When their single-storey dwelling no longer met their needs, the owners of a white-painted brick house contacted Melbourne architect Clare Cousins. Although the home is in Mornington – a town on the peninsula overlooking the bay south of Melbourne – it’s placed far back on a sloping site. As a result, the low-slung bungalow has very restricted views of the water, and the couple was looking for improved vistas and more space.
Cousins’ move was not to replace the house, but to build a new structure directly in front of it. The neighbourhood’s planning regulations forbid the kind of multi-storey structure that would best capitalize on the view, but an exception is made for single-storey structures elevated over a carport or storage space. By placing the whole home on stilts, Cousins was able provide a spot with improved views of Port Philip Bay and beyond.
Conceived as a self-contained annex, the structure offers a retreat from the original house. At 48 square metres, the small footprint manages to include a new master bedroom, a living room with basic amenities and a deck generous enough to accommodate outdoor dining.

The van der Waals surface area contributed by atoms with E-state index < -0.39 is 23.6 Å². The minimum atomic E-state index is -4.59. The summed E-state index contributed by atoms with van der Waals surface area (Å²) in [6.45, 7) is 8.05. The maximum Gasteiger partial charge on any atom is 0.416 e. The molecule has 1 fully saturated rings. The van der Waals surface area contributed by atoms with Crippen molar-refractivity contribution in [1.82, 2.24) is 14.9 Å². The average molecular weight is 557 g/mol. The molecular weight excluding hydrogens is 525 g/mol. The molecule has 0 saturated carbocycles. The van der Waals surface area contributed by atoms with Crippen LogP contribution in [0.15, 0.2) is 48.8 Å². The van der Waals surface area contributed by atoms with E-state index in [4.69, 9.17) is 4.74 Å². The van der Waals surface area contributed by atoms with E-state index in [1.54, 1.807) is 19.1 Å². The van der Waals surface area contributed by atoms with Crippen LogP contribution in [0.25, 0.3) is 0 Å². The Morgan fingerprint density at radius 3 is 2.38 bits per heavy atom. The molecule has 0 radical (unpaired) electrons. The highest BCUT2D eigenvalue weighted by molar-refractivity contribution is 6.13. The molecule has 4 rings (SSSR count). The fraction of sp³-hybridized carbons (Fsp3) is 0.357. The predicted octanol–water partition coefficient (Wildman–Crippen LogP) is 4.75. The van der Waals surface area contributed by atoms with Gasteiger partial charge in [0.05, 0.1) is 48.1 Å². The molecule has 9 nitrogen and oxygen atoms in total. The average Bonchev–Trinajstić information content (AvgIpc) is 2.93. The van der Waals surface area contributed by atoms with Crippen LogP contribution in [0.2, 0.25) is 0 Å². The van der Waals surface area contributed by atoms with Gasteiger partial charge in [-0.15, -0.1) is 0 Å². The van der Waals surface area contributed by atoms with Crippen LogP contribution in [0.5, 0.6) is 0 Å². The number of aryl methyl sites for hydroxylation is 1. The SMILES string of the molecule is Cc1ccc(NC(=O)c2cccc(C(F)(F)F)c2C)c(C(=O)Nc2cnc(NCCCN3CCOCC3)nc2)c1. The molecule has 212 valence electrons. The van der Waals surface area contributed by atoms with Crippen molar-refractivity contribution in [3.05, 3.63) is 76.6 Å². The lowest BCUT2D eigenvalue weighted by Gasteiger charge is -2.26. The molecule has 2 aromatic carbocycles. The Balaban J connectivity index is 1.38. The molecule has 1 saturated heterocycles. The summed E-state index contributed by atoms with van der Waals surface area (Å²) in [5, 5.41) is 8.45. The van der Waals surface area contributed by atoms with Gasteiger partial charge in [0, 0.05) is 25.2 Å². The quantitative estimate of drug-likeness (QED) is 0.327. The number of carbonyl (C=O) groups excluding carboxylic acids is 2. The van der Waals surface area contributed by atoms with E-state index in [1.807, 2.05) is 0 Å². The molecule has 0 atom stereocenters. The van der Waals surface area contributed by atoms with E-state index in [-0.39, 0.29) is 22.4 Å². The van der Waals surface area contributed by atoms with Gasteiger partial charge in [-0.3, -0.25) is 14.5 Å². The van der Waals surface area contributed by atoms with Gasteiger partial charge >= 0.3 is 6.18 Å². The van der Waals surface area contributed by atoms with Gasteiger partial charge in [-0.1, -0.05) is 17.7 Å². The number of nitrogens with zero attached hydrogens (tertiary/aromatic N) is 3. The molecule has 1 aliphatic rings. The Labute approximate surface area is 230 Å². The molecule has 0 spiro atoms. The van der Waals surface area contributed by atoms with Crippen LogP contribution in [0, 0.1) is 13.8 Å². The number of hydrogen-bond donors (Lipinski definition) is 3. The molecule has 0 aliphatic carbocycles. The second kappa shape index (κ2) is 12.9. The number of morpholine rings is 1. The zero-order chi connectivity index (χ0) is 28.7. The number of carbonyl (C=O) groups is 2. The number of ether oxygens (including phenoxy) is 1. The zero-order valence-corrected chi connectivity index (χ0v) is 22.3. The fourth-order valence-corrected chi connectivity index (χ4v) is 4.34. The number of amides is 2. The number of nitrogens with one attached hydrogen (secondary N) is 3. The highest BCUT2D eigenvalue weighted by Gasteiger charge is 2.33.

Cousins clad the pavilion both inside and out with unvarnished timber – a frugal material that contrasts with the original structure, but pays homage to the tradition of timber beach houses. The uninsulated walls also admit traces of the outdoor elements; changes in wind, light and shade are felt inside, a constant reminder of the exterior environment. Timber decking and exposed pine studs tie the pavilion together, and turn the modest construction methods into a striking visual motif.
The relationship between the old and new structures is expressed through a single staircase; clad in fibreglass sheeting, it emits a soft, beacon-like glow after nightfall. A column of white-painted brick rises through the centre of the structure, housing a fireplace for the living room and extending as a chimney above. It’s a charming nod to the original home.